To this end, an experiment was performed with the use of the ink jet head unit 100 having the prior-art structure shown in FIG. 9 and ink jet heads 26 including recesses 24A, 24B having four different depths according to the embodiment of the present invention to evaluate the ejection characteristics of the respective ink jet units and check if residual vibration occurs due to pressure waves. The results are shown in the following Table 1.

TABLE 1
Active Lengths L Depths D of Residual
areas of recesses recesses vibration
Prior-art 1.15 mm X
structure
Comparative 1.15 mm 1.35 mm 0.01 mm
Example 1
Comparative 1.15 mm 1.35 mm 0.02 mm
Example 2
Comparative 1.15 mm 1.35 mm 0.03 mm Δ
Example 3
Comparative 1.15 mm 1.35 mm 0.04 mm X
Example 4

As apparent from the results of the experiment shown in Table 1, the influence of the residual vibration tends to diminish, as the heights of the gaps or the depths of the recesses 24A, 24B of the nozzle plate 25 are reduced. Further, it was found that, where the recesses 24A, 24B each have a depth of 40 μm, a pressure wave component reflected on the interior surfaces of the recesses 24A, 24B back into the ink chambers 4 is increased as in the prior-art ink jet head 100 shown in FIG. 9, thereby adversely influencing the ink ejection characteristics.

Though not apparent from Table 1, it was confirmed that, where the lengths L of the recesses 24A, 24B as measured longitudinally of the ink chambers 4 (see FIG. 7) are each set to the greatest possible level, the effect of suppressing the residual vibration occurring due to the pressure waves is enhanced.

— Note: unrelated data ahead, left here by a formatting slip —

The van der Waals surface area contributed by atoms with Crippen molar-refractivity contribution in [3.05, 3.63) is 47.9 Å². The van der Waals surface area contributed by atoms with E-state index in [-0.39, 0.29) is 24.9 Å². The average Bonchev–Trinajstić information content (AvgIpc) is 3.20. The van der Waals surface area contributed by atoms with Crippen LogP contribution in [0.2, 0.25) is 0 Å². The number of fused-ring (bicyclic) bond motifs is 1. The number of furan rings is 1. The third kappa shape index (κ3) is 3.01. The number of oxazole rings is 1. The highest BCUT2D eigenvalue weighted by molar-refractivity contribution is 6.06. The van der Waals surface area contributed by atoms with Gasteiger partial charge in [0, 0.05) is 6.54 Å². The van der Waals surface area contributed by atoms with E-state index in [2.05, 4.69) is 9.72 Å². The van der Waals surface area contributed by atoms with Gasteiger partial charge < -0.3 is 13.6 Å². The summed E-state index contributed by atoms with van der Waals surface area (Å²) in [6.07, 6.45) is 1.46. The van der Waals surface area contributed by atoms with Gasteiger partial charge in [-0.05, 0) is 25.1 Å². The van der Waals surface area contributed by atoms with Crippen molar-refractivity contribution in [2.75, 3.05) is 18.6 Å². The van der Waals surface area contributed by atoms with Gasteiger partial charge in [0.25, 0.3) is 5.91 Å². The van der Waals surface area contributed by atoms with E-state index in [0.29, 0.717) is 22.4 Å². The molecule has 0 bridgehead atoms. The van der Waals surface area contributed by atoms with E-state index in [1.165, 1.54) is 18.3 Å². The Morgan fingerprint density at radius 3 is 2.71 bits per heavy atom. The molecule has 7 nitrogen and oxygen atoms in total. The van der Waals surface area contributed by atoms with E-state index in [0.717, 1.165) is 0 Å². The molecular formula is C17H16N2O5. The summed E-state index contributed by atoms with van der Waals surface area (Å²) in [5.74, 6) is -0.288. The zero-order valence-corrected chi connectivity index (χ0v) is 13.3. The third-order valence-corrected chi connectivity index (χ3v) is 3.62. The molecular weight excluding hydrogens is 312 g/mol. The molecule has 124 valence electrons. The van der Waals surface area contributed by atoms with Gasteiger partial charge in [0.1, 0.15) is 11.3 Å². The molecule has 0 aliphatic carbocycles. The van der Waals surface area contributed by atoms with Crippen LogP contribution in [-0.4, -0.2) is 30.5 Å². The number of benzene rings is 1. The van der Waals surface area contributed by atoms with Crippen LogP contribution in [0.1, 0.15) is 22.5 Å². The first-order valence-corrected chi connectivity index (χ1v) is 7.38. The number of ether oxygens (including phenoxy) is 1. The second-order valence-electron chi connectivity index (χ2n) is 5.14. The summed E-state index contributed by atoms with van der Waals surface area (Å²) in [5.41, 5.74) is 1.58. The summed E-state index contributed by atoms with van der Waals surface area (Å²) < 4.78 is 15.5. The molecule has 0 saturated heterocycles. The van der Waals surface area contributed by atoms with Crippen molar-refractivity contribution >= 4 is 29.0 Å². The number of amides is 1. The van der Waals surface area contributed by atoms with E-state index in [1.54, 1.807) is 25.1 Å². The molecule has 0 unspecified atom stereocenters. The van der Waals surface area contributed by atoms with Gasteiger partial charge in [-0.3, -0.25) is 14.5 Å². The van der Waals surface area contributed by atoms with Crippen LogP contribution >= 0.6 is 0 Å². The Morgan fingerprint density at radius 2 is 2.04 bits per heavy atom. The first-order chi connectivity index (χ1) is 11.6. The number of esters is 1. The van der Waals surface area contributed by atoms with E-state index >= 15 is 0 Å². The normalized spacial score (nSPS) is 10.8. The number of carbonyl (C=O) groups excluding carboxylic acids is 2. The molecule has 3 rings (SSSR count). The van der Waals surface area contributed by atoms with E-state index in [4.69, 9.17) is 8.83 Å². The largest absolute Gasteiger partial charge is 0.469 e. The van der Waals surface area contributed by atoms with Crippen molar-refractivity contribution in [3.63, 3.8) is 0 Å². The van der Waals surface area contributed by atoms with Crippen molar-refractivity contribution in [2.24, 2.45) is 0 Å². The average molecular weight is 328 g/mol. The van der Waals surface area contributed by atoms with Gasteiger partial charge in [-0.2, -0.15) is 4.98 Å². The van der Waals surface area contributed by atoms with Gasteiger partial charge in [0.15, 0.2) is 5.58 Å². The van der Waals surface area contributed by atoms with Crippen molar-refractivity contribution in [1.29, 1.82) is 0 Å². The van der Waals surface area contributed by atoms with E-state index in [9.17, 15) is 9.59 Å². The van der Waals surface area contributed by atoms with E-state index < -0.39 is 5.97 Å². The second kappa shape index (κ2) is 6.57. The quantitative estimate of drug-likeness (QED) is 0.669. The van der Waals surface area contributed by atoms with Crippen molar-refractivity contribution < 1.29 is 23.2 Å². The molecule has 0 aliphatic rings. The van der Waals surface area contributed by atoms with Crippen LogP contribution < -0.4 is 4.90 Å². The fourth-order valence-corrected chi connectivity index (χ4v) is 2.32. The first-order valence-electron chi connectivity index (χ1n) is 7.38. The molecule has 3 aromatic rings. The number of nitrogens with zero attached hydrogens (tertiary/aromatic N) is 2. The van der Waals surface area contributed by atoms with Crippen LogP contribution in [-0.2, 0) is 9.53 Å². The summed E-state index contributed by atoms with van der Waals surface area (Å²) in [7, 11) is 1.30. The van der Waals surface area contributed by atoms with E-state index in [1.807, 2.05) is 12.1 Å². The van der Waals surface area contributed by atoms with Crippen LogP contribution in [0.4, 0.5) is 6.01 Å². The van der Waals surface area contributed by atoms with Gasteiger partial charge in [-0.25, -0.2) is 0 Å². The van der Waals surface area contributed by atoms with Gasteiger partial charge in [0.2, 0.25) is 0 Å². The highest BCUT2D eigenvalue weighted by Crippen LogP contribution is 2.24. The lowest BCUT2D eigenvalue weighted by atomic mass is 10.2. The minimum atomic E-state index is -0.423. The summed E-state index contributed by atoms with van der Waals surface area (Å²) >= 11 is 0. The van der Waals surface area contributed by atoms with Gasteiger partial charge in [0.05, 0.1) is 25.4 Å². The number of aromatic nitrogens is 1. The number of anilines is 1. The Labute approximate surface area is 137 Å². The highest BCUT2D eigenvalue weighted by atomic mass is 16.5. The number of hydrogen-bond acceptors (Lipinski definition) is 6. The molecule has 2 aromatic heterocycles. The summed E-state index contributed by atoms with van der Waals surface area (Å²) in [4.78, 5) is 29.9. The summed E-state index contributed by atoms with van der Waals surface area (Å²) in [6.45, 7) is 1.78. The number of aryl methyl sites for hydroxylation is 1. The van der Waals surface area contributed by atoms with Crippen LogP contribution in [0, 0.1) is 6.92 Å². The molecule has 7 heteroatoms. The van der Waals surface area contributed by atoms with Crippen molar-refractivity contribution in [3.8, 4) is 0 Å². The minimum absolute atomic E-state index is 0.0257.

In the ink jet unit 26 according to this embodiment, the small gaps are formed between the active areas A.E1, A.E2 and the common ink chambers 7A, 7B by the provision of the recesses 24A, 24B in the nozzle plate 25. Therefore, the pressure waves generated in the ink chambers 4 can be speedily attenuated when passing through the gaps.

As a result, the influence of the residual vibration is minimized, so that the subsequent ink ejection smoothly occurs. Thus, an image having a higher quality and a higher fidelity to image data can be formed at a higher speed.

Patent Citations
Cited PatentFiling datePublication dateApplicantTitle
US4611219 *Dec 20, 1982Sep 9, 1986Canon Kabushiki KaishaLiquid-jetting head
US6820963 *Jan 28, 2003Nov 23, 2004Hewlett-Packard Development Company, L.P.Fluid ejection head
JP2000043252A Title not available
JP2003039661A Title not available
Referenced by
Citing PatentFiling datePublication dateApplicantTitle
US8500232 *May 27, 2009Aug 6, 2013Samsung Electronics Co., LtdHead chip for ink jet type image forming apparatus
US20100013887 *May 27, 2009Jan 21, 2010Samsung Electronics Co., Ltd.Head chip for ink jet type image forming apparatus
Classifications
U.S. Classification347/68, 347/65, 347/47
International ClassificationB41J2/045
Cooperative ClassificationB41J2/1646, B41J2/1635, B41J2/14209, B41J2/1634, B41J2/1609, B41J2/1623, B41J2/1643, B41J2/1632
European ClassificationB41J2/16M6, B41J2/16D1, B41J2/16M8T, B41J2/16M8P, B41J2/16M5, B41J2/14D1, B41J2/16M1, B41J2/16M5L